MEXICO CITY (Reuters) - The chief executive of Mexico’s state-run oil monopoly Pemex PEMX.UL on Wednesday criticized the compensation paid to the chairman of Spain’s Repsol (REP.MC) as excessive, amid a dispute between the two that originated from Argentina.
CEO Emilio Lozoya also told Mexico’s Congress that Pemex was not looking to tie up with tycoon Carlos Slim in a bid to oust Repsol Chairman Antonio Brufau.
Spain’s ABC newspaper reported on Tuesday that Pemex wanted billionaire Slim to buy a stake in Spain’s Repsol to gain more say on Repsol’s board. Spokesmen for Slim and Pemex have denied it.
Pemex has a 9.4 percent stake in Repsol, and has no plans to buy a larger stake, a Pemex spokesman said on Tuesday. It has in the past threatened to sell out of Repsol due to differences with Brufau.
“Our criticism has been about the compensation .. of the administration,” Lozoya told a Congressional hearing. “$8 million a year for the chairman given results that are significantly below those of the rest of its competitors.”
“This relationship between shareholder return and compensation for the administration is completely outside international norms,” he added. Lozoya said Pemex’s return on its stake in Repsol had been “zero” since it bought in.
He said that the average return for European oil companies had been 87 percent, for international oil majors 69 percent, and Repsol’s performance could not be blamed on the YPF expropriation.
Brufau was paid more than 7 million euros ($9.42 million) in 2012, making him one of Spain’s highest-paid executives, including retirement payments of 2.7 million euros which he has said he will renounce in the future.
Repsol’s shares have risen 12.8 percent since Brufau became boss in 2004, versus a 19 percent rise for Royal Dutch Shell, a 9.4 percent rise for France’s Total, a 8.9 percent decline for BP and a 44 percent fall for Italy’s ENI over the same period.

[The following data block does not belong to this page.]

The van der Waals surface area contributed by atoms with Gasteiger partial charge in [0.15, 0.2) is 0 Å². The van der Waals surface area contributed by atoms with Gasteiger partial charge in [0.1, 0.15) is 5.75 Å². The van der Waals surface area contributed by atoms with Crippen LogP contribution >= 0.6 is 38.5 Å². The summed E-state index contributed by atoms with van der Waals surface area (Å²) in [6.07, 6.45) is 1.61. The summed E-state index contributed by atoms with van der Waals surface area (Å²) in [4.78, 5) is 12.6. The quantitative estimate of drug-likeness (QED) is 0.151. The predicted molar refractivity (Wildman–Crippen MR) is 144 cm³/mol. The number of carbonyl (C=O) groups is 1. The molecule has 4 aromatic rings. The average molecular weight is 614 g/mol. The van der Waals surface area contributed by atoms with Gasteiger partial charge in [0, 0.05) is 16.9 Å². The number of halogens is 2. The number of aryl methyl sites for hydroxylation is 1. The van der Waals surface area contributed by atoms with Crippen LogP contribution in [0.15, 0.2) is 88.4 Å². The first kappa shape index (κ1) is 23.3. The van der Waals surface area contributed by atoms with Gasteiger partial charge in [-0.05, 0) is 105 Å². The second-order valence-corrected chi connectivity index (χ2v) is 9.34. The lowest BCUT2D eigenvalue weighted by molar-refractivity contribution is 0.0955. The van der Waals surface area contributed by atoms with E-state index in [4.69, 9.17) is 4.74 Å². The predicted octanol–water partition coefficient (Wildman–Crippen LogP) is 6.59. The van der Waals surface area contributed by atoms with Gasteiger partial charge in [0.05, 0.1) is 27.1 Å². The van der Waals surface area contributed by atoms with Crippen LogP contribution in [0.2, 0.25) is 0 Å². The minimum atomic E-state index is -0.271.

The Spanish company pays an 0.95 euro per share dividend, with a dividend yield in line with European peers at 5 times.
However, some investors want more profits to be returned to shareholders rather than invested in new exploration and production projects.
This was the main point of contention when Pemex teamed up with shareholder Sacyr SVO.MC in a failed attempt to overthrow Brufau in 2011.
While Repsol has said it remains committed to investing in new projects, other European integrated oil majors have recently promised to control spending and put more cash in the pockets of investors.
Repsol’s production has risen 7 percent so far this year, outstripping an average 2-3 percent output growth for peers.
Pemex on Tuesday reiterated in a filing with the U.S. Securities and Exchange Commission that half of its stake in Repsol has been registered with “available for sale” status.
Argentina seized Repsol’s majority stake in Buenos Aires-based energy firm YPF (YPFD.BA) last year, arguing it had not done enough to invest in output.
Since then Repsol has vowed to sue any firm that partners with YPF, to cover losses stemming from the expropriation which it says merits a $10.5 billion reimbursement. Pemex has disagreed with Repsol’s strategy.
The Mexican oil monopoly has had talks about the prospect of exploiting the vast Vaca Muerta shale field owned by Argentine state energy firm YPF (YPFD.BA) as part of its bid to work on projects outside Mexico, stoking differences between Pemex and Repsol.
In August, President Enrique Pena Nieto proposed an energy sector overhaul that seeks to lure billions of dollars in foreign and private investment to boost the country’s oil and gas sector. It is the axis of a wider economic reform push that spans telecoms to taxes.
Mexico’s Congress is expected to vote on the energy reform before the end of the year.
($1 = 0.7428 euros)
Reporting by Ana Isabel Martinez and David Alire Garcia in Mexico City and Tracy Rucinski and Andres Gonzalez in Madrid; Writing by Simon Gardner; editing by Andrew Hay